Overwintering sites are scanned with the LiDAR device twice to gather an accurate assessment of monarch density: once while monarchs are present, and once after dispersal from overwintering sites. By mapping surface area with and without monarchs, it may be possible to produce precise estimates of overwintering colonies. The mapping images captured by LiDAR can then be compared for density.

Use of the technology to measure monarch population numbers is in the early stages of testing, and researchers say if it works, the results would be transferable. Researchers hope for a combined survey approach, in which citizen scientists would continue to monitor Western overwintering sites, while supplementing hand-counts with LiDAR technology at larger overwintering areas. The technology would also be used to estimate the famous monarch clusters in central Mexico.

Dr. Louise Allen, of Winston-Salem State University, watches over the LiDAR machine as it scans Lighthouse Field in Santa Cruz, California.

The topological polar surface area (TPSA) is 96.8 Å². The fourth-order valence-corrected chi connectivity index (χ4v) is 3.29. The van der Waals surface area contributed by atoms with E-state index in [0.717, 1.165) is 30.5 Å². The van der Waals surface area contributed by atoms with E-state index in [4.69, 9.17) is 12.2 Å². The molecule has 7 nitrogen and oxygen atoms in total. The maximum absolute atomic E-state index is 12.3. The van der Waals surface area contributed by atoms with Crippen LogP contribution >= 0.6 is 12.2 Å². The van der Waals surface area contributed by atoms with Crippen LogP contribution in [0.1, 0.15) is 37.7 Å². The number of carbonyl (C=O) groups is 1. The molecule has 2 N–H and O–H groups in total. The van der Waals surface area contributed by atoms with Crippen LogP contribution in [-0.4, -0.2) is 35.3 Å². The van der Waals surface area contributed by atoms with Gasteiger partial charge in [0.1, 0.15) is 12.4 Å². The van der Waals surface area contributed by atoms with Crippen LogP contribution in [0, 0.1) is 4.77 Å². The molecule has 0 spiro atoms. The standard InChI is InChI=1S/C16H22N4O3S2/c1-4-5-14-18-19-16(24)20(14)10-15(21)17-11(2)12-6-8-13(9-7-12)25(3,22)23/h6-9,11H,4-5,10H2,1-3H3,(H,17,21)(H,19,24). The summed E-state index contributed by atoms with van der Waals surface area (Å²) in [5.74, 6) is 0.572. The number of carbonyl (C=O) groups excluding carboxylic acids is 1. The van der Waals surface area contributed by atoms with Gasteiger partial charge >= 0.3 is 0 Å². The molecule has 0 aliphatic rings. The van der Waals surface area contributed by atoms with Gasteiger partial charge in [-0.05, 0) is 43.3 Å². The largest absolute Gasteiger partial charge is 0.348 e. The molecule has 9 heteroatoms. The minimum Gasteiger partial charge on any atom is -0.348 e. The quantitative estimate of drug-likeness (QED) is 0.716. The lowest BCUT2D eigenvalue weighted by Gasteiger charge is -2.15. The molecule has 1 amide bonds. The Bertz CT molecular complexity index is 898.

Shauna Marquardt and Ryan Drum, U.S. Fish and Wildlife Service biologists, and Dr. Nick Hristov, of Salem-Winston University, watch the LiDAR monitor as the device scans a cluster of monarchs in Pacific Grove, California.

“Our partners in California and Mexico play an important role in monitoring the monarch population each year. The data serves as the basis for our understanding of the monarch’s extinction risk and helps to inform habitat goals across North America,” said Drum. “New technologies are empowering us to test key assumptions about overwintering numbers and can help improve the accuracy of our population estimates in ways that we hope can also help conservation efforts for bats, monarchs, and other species.”

Because it is a mapping technology, LiDAR will create 3-D maps of the overwintering sites to help the Service track the quality of overwintering habitat in California, and eventually Mexico, from year-to-year.

LiDAR could make all the difference for monarchs and our understanding of their population. It could bring precision and accuracy to the science of estimating monarchs and change the best available science as we know it.

Monarch clusters at Lighthouse Field, Santa Cruz, California.
The team uses styrofoam balls around their focal point to act as points of reference in the LiDAR imaging as they collect data in Santa Cruz, California.